Do you know whose schooling matters other than those two? No one’s. I mean, it’s significant that the older girls took over the secondary education of the younger girls once Mom went SUPER crazy, because it isolates this poor family even more (which is SO necessary to their commitment to escapism in the world below), but post-secondary education REALLY DOESN’T MATTER for the other ten girls.  And it kills me not to figure it out.

So why don’t I?

Because of you, dear reader.

Well, and because of JK Rowling.

But mostly you.

Backing the truck up, I promise.  I grew up as part of the Harry Potter generation and did the whole midnight release madness several times (although, one less time than my father did because HE STOOD IN LINE TO GET THE FOURTH BOOK TO ME RIGHT AWAY BECAUSE HE IS AWESOME AND THE PERFECT FATHER) and, frankly, I just don’t care for him anymore.  Even less than I did at the time I wrote this.  It’s not because he wasn’t a big deal in my teen years or that it wasn’t a joy for my friends to finally understand what reading for fun was, but because HE’S ACTUALLY NOT THAT GOOD. Also, because I HATE HOW ROWLING IS A MASSIVE CONTROL FREAK. She makes fun of non-canon shippers in interviews!  She still gives information out about the future and pasts of completely non-essential characters, not to mention main characters!  She wrote that stupid freaking epilogue because she just couldn’t handle her readership seeing anything about her books other than the way she does! Argue all you want that interviews are not corpus and therefore not canon, but interviews wherein she definitively states the futures of characters are symptomatic of her complete and total distrust of readers (see also: Dumbledore (or any character) being gay everywhere but in the books.)

I NEVER EVER want to be like this.

Because you exist, readers.  I write these books for me, but I share them for and with you.  I trust you with my books and short stories.  Not only that, but I give them to you so that your imagination can bring them to life in a way I cannot and will never be able to do. It is your imagination, your personalities, and your existence as individuals and ‘teams’ and a collective that gives my story meaning beyond “taking the stories that sit in my heart and finding a way for me to own their existence in my life.”  Sure, that’s what they mean to me.  In Stars, the characters mean even more to me because I built a lot of the characters’ isolation around their mother’s health problems – health problems I’ve been dealing with since I was young.

But that’s what they mean to me.  To you, it could be the freedom the girls seek that’s significant.  It could be their relationships with each other.  It could be the dichotomy of their attempts to escape the fatalistic nature of their names as well as how they desperately cling to those names.  It could mean something entirely different to you and, more than anything as an author, I WANT IT TO.

I want my work to mean something to you so badly that I am willing to let go of my instinct to complete things and invite you to complete it in your head.  You will never catch me saying, “Oh, this IS what happens after the last page.”  Nope.  Nuthin’ doin’.  If I ever get asked, “So what happens with blah-blah-blah, or what happens in so-and-so’s life?” my response will be simple: “I don’t know, but what do you think?  I’ll trade theory for theory.”

Because I don’t know.  Because what happens to so-and-so in your head is just as valid as what happens to them in mine.  The book is over.  I told the story I needed to tell. You read the story you needed to hear. Your future for the characters is just as, if not more, important than mine is because YOU are the one who brought life to the characters outside the walls of my mind.  My mind limits my universe.  Your mind expands it.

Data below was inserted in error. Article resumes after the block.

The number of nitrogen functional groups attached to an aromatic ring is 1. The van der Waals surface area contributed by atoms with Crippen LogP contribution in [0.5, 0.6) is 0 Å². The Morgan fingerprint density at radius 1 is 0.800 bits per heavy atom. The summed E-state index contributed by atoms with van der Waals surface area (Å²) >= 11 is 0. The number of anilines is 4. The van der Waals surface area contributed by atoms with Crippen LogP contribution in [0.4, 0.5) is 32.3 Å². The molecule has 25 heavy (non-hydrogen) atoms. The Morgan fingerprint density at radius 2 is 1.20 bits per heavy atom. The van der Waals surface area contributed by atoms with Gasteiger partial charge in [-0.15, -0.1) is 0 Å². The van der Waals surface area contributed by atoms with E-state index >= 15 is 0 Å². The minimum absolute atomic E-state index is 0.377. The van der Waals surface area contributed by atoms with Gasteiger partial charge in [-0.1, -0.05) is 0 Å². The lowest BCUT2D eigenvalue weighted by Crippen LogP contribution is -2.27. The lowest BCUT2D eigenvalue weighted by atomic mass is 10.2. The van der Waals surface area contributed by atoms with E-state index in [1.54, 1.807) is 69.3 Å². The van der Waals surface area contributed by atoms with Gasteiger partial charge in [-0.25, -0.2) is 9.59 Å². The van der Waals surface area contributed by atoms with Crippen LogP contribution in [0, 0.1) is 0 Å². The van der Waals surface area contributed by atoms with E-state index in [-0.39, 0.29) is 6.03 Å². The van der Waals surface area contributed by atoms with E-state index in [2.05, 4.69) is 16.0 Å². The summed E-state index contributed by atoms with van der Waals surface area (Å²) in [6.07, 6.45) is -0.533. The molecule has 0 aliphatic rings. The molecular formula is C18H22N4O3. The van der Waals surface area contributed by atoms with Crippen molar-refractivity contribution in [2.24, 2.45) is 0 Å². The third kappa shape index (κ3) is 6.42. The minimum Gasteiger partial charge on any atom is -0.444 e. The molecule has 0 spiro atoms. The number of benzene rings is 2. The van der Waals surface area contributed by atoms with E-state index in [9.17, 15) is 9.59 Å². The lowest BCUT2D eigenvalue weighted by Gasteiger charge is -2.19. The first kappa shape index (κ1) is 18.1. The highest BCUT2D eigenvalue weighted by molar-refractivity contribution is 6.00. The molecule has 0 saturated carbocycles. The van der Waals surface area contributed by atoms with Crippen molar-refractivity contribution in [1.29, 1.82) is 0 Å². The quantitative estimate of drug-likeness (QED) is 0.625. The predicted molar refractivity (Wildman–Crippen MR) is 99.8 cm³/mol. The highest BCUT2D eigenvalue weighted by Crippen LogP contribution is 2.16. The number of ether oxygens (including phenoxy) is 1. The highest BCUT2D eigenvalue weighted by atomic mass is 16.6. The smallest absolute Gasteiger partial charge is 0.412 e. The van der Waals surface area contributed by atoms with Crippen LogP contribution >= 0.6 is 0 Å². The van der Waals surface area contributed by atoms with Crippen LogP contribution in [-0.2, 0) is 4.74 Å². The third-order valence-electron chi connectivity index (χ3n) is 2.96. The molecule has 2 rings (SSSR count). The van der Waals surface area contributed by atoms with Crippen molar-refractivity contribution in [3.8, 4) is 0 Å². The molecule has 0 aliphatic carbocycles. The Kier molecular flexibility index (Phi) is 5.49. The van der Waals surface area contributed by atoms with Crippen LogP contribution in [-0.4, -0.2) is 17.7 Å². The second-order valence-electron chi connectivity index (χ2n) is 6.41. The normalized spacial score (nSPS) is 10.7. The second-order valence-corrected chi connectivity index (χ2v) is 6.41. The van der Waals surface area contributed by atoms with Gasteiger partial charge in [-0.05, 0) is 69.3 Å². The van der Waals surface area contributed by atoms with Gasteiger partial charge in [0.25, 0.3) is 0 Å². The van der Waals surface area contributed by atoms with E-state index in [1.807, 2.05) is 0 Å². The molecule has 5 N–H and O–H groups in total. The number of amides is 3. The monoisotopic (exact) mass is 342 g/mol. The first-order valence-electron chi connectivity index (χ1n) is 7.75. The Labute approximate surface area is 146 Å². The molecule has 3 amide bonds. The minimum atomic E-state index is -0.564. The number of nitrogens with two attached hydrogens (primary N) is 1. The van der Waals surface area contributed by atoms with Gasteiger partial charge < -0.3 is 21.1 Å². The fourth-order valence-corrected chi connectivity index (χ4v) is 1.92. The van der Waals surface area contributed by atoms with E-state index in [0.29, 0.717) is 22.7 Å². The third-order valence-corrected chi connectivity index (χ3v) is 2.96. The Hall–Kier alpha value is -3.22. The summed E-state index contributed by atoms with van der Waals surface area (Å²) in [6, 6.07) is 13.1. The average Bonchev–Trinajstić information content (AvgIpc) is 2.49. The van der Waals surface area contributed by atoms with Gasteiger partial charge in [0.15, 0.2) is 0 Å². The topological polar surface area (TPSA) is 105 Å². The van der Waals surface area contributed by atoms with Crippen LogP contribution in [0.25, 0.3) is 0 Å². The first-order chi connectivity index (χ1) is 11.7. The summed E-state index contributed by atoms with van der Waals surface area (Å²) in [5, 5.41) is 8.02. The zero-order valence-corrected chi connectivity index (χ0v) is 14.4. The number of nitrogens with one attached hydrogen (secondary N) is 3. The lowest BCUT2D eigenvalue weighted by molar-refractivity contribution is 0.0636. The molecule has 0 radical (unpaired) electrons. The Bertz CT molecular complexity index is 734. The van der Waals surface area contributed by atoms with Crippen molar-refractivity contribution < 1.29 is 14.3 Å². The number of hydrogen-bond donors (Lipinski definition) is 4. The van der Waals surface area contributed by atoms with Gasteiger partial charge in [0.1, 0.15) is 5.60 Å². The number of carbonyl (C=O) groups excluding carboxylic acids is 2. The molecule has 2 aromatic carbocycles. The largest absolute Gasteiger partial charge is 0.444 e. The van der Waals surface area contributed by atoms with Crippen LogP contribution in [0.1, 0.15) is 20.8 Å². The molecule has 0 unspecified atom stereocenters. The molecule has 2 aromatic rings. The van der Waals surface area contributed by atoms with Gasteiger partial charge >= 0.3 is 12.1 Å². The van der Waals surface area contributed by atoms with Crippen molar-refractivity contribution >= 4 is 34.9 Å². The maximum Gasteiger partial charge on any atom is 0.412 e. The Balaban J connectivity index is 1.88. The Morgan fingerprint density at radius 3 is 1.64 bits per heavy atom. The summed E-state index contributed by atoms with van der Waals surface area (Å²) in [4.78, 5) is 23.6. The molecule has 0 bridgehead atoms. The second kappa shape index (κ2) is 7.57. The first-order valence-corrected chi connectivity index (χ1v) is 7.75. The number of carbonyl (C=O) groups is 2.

Now we get to the academic part:

Stories live well past the life of the author.  The fact that there are so many stories without known authors is proof of this fact.  What makes these stories live?  Is it the fact that they were stored somewhere on a page or skin?  Probably not, seeing as the oral tradition is still our strongest tool for dissemination of information (though not necessarily correct information), despite the advent of the internet (hello, Youtube and Vimeo and Instagram Video, etc, etc, etc – even the internet recognizes the ultimate power of the oral tradition).  In fact, Strains of a Sonant Storie is named and written out of respect for those oral traditions! Stories live because the words of the many, not the few, keep them alive and I would be a consummate fool to ignore that, especially in the face of the origins of the stories I am adapting.  The author (you can easily insert artists of any kind here), upon presenting their work to a public (however small that public may be), is relinquishing control of their work to the masses, and doing so because they realize that stories need an audience to properly live.

This is the contract that I believe exists between every writer and every reader, no matter the novel.  In my head, Neville marries Luna.  That’s it.  That’s the future of the books I read.  In my head, Silas Lapham rebuilds his business, but never re-enters society because he knows the person he became in pursuit of it.  In my head, Penelope and Irene Lapham do enter society and, while Penelope is never accepted by anyone except her husband, Tom, Irene shines (but only because she ignores the darker costs of being in society).  That’s the future of the book I read.  Is that how Howells imagined the future? I don’t know – he’s too dead to ask.  Is that how Rowling imagined the future? I know it’s not, but I do not care.  The books I read ARE NOT the books she wrote.  And therefore, by trying to control how I relate to those books, she is violating the contract between writer and reader.*